The Frontier (1800-1850)
Native American Indians lived for thousands of years on what is now Chicago’s North Shore. Beginning in 1795 the U.S. government signed treaties to push their settlement west and later this policy was codified as the Indian Removal Act of 1830. Through a series of treaties, the Potawatomi living in the Evanston area were forced to give up their land, and by 1840 were moved west of the Mississippi River.
As Chicago expanded so did routes to and from the city. Merchants traveled by stagecoach up the old Indian trail known as “The Ridge,” the stretch of dry land running along the north shore of Lake Michigan. They called the road the “Green Bay Trail” as the road led to Fort Green Bay. In 1836, Edward Mulford and his wife Rebecca purchased land along the ridge and built the 10-Mile House, which served as a tavern for travelers and a community center (post office, meeting house, church and school) for the growing number of residents in the area. In 1850, Ridgeville Township was formally incorporated with 441 residents calling it home.
A Sanctified Town (1850-1885)
In 1853, a group of men looking for the perfect site for a new Methodist-affiliated institution of “sanctified learning” were persuaded that the marshy lands along the lakefront in Ridgeville Township were exactly right. The board of the newly chartered Northwestern University purchased land from John Foster and began making plans not only for the university but for the town that would surround it. Evanston, named after University founder John Evans, was platted in 1854. In 1855, the university welcomed its first students. That same year the university amended its charter to establish a four-mile limit against the production or sale of alcoholic beverages. When the town of Evanston was officially incorporated in 1863, the board of trustees voted to create an ordinance enforcing the four-mile limit around the community.
In these early years, clean water and easy transportation were the main concerns and residents focused on creating necessary institutions for the growing community. A water works began operating in 1874, giving residents access to fresh lake water. Drainage ditches and railroads were constructed to facilitate movement within the town, and to and from Chicago. In 1873, Evanstonians voted unanimously for a tax to support a free public library. The volunteer fire department was organized in 1875. And, Gross Point Lighthouse was constructed in 1874 to bring security to the lake shore.
The City of Homes (1885-1920)
After the 1871 Chicago Fire, many city dwellers looked to the suburbs for new homes. Evanston offered an escape from the poverty and crowding of Chicago. These new residents built homes and neighborhoods that gave Evanston the look of a domestic haven. Architects began designing homes and the city soon became known for its tree-lined streets and fine housing.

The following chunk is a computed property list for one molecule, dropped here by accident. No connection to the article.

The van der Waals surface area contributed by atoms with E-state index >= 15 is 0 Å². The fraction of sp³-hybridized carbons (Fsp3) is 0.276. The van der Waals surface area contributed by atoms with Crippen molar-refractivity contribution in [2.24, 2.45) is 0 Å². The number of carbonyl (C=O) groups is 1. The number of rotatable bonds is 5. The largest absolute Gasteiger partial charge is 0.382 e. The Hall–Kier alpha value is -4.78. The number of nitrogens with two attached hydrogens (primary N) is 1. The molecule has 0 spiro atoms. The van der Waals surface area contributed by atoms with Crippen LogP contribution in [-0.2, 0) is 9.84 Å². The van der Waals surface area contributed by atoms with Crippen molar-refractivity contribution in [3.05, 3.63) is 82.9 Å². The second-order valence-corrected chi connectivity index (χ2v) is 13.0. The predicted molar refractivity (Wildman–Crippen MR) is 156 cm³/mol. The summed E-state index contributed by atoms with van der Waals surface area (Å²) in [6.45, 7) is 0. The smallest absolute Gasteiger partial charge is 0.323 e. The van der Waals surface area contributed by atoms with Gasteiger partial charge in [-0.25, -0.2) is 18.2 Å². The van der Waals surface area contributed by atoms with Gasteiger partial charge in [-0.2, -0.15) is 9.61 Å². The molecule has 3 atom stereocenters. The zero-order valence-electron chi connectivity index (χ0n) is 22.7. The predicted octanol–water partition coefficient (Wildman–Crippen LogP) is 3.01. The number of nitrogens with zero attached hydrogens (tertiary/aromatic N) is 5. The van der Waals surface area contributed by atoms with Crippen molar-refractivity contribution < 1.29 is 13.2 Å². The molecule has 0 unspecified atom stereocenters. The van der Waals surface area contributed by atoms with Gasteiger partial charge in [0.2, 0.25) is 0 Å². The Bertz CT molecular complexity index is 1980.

These new residents continued Evanston’s tradition of investing in progress and improvements. In the 1890’s, residents debated building an electric street railroad, some arguing that it would make streets noisy and bring new people to Evanston, others saying that it would make commuting easier. In the end the street railway was constructed and began operating in 1893. In 1892, the community of South Evanston merged with the village of Evanston and the city of Evanston was officially incorporated.
Evanston Modernizes (1920-1960)
In the 1920’s Evanston’s commercial center boomed. Evanston became known as the shopping center of the north shore, with department stores and movie theaters. Traffic and parking became a problem and so the city created an Accident Prevention Bureau, the first in the nation.
The urbanization of Evanston increased both its diversity and its segregation. As Evanston’s elite worked to maintain their suburban ideal through zoning, the African-American and Polish immigrant communities built their neighborhoods into cities within the city. Industry expanded as the city grew. Companies chose Evanston because of its proximity to Chicago and its reputation for “solid people.” Before 1940, Evanston housed only 6 industries with 25 or more workers. After World War II, industry expanded with 130 companies moving to Evanston.
Search for a New Identity (1960-1990)
During the years following 1960, the city began to lose many of the institutions that defined it. Factories and department stores closed and workers moved to new areas or struggled to stay without jobs. The community had to re-think its identity to keep people here and attract new businesses. In 1967, a new zoning ordinance was passed to allow for the construction of tall buildings in limited areas of the city. The city became known as “Headquarters City” for all the non-profit organizations that had their headquarters here.
Simultaneously, residents began a process of self-examination that resulted in a push to provide equal opportunities for all citizens. Evanston’s social and political identity began to change. In 1964, for the first time, more Evanstonians supported the Democratic candidate (Lyndon Johnson) than the Republican. Schools were officially desegregated in 1967, and a new housing ordinance was passed in 1966 that made it illegal for real estate agents to discriminate on the basis of race. In 1972, the city council voted for a new liquor ordinance and the first legal alcoholic drink was served. In 1975, Joan Barr was elected the first female mayor of Evanston. In 1993, Lorraine Morton was elected the first African American mayor of Evanston.